5:40: The Crows saw two Sioux west of the Divide. 

6:20: Varnum led a sortie against the two Sioux.

6:40: Varnum returns to the Crow’s Nest, unsuccessful. 

7:10: The scouts saw two Sioux crossing the divide. 

7:20: The two Ree couriers arrived at the Halt 1 camp from the Crow’s Nest. The assumption that the main courier travelled so slowly (less than 3 mph) is very doubtful and the journey time could easily be half the 2 hours claimed here. Cf. note above Girard and the Rees put it at 4:00-4:09 (Girard in Once Their Home, p. 263; Arikara Narrative of Custer’s Campaign and the Battle of the Little Bighorn, p. 149).

7:30: Custer read Varnum’s note, indicating that a village had been spotted in the Little Bighorn Valley. 

7:45: Sergeant William Curtiss left the Halt 1 camp on the back trail in search of a lost pack. 

8:00: Custer’s Crow’s Nest party (Fred Girard, Bloody Knife (left), Red Star, Little Brave, and Bobtail Bull) left Halt 1 for the Crow’s Nest. If the above comments are correct, Custer could have departed at least one and possibly two hours earlier. (I now think Custer rode around the camp before 5:00 a.m. to tell troop commanders that the column would not march at the standard 5:00 a.m. but to be ready by 8:00 a.m. This would have been the time Custer expected to return from the Crow’s Nest. Custer departed at or soon after 5:00 a.m. for the Crow’s Net and arrived there as reported by WMRH at 6:00 a.m. (The Custer Myth : A Source Book of Custeriana, p. 15). Varnum recalled that Custer arrived from the coffee camp with the column, not before it. Herendeen and Packer Benjamin Franklin Churchill made the departure from the early halt at 7:00 or 7:30 (RCOI) Donohue (Fatal Day, p. 20) thought the column left at 6:00. Remembered times are always earlier than Wallace’s official time. The Edgerly Narrative in Research Review (1986), p. 5, says Custer went up to the Crow’s Nest about 9 a.m., “when the column halted, the command having previously halted from 2 to 5, without unsaddling” Herendeen (Custer Myth, p. 262) “About nine o’clock on the morning of the 25th of June and the last day of our march Custer halted his troops and concealed them as well as he could. . . (then he went to the Crow’s Nest) . . . Custer was gone perhaps an hour or an hour and a half.”

8:05: Custer’s party was spotted by two Sioux as seen from the Crow’s Nest. Varnum saw two Sioux meeting Custer’s party. 

8:25: Curtiss party sights Cheyennes rifling through the lost pack. 

8:45: Command under Reno departed Halt 1 camp and moved toward the Crow’s Nest. I now think the column marched at 7:25 a.m. under Captain Tom Custer and met the irate George Custer on his return from the Crow’s Nest as he had ordered the column to stay put (see various Girard accounts). 

9:00: Custer’s party arrived at the Crow’s Nest. 

9:00+: Custer studied the valley and discussed the findings. 

10:07: Custer and the scouts watched the command arrive at the Halt 2 camp on Davis Creek for concealment. 

10:20: Custer’s party left the Crow’s Nest with Varnum’s party. Curtiss’ party arrived at the Halt 2 camp and reported seeing the Cheyennes with the lost pack. 

10:30: Custer and the scouts are met by Captain Thomas Custer with Sergeant Curtiss’ news. 

10:35: Custer-Varnum party arrived at the Halt 2 camp. Cheyennes were spying. There is some evidence (1st Lieutenant Charles De Rudio, 2nd Lieutenant Luther Hare in Custer in ’76: Walter Camp’s Notes on the Custer Fight) that Custer made a second visit to the Crow’s Nest; the time taken for this would not be more than 30 minutes if Halt 2 was near the Crow’s Nest.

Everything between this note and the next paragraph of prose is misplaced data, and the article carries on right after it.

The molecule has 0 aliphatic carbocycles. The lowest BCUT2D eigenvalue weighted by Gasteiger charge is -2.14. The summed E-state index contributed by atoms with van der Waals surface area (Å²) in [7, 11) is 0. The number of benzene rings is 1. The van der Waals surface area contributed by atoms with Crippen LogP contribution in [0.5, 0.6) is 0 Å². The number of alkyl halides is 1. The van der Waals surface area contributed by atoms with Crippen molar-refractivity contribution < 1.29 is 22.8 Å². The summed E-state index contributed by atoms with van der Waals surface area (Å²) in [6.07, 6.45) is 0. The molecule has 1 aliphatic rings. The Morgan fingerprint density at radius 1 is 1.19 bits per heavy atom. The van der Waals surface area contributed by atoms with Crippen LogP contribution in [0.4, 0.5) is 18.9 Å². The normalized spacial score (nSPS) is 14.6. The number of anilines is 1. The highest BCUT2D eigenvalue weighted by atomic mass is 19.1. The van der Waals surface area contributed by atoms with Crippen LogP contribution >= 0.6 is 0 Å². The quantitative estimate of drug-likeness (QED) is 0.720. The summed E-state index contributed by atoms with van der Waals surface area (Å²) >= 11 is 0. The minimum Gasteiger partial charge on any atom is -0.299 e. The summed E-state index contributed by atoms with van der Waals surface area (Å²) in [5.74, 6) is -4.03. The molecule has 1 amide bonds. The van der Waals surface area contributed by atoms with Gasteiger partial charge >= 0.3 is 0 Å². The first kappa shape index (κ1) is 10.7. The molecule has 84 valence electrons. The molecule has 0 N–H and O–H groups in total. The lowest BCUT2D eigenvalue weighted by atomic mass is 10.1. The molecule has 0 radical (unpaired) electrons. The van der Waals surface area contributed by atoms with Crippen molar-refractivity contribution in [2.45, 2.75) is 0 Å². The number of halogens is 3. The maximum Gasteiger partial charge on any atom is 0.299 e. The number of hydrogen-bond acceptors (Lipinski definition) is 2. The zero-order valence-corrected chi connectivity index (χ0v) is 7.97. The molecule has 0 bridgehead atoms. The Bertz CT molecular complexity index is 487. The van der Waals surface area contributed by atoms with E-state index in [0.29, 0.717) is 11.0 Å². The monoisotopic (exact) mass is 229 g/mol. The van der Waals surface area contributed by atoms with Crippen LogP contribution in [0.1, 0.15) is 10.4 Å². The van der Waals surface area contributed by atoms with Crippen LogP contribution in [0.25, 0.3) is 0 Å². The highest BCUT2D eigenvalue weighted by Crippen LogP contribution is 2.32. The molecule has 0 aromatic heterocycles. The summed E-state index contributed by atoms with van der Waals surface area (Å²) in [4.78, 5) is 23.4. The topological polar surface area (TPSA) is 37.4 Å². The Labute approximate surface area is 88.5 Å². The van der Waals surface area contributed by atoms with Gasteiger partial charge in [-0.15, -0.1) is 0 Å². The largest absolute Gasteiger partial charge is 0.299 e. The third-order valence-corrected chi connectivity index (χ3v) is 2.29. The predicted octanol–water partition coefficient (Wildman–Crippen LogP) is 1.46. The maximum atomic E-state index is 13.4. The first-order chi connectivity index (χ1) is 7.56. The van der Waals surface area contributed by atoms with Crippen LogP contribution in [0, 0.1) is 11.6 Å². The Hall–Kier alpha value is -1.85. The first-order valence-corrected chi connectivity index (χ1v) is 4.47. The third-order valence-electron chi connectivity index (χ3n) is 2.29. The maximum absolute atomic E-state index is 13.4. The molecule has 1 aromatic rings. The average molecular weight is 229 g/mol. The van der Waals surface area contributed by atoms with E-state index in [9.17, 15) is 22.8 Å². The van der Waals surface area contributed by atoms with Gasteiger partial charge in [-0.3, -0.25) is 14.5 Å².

10:50: At officer’s call, Custer decided they will attack. Benteen (RCOI) and Edgerly (Custer Myth, pp. 216, 219) put officers’ call at 10:00, after Custer had been on the Crow’s Nest for about an hour (Research Review, 1986). See also Donohue in Fatal Day, pp. 20-21. Herendeen very early therefore very reliable put it between 10:00-10:30 (Custer Myth, p. 280).

11:45: Command under Custer departed Halt 2 camp and moved down Davis Creek. This departure time assumes the command halted within 0.75 mile of the Divide. It is likely that they were actually at least twice as far as this since participants reported the column as being concealed in a ravine. This would pull forward the departure time by 15 minutes or so. Hare, DeRudio, Varnum agreed that the column was halted 1/4 to 1/2 mile east of the divide.

To be continued. . . .

This Week in Little Bighorn History

George B. Herendeen (left) died on June 17, 1919, in Havre, Montana, and was buried in Harlem Cemetery in Harlem, Montana. He was a Scout who participated in the valley and hilltop fights.

Henry James Nowlan was born on June 18, 1837, on the Corfu Ionian Islands. He was a First Lieutenant with the Quartermaster who was not present at the battle due to detached service.

Ferdinand Klawitter was born in Conitz, Berlin, Germany, on June 19, 1836. He was a Private with Company B who was not present due to detached service.

Charles William Larned (left) died on June 19, 1911, in Danville, New York, and was buried in the United States Military Academy Post Cemetery at West Point, New York. He was a Second Lieutenant with Company F who was not present at the battle due to detached service.

Charles Albert Varnum (right) was born in Troy, New York, on June 21, 1849. He was a Second Lieutenant in Company A who commanded the scouts. He participated in the valley and hilltop fights and was wounded.

Luther Rector Hare married Virginia Hancock on June 21, 1878. He was a Second Lieutenant with Company K who participated in the valley and hilltop fights.

Frank K. Lombard died in San Diego, California, on June 21, 1917. His burial location remains unknown. He was a Private with the Band and was not present at the battle.

George Custer (right) met with General Alfred Terry and Colonel John Gibbon aboard the steamer Far West on June 21, 1876.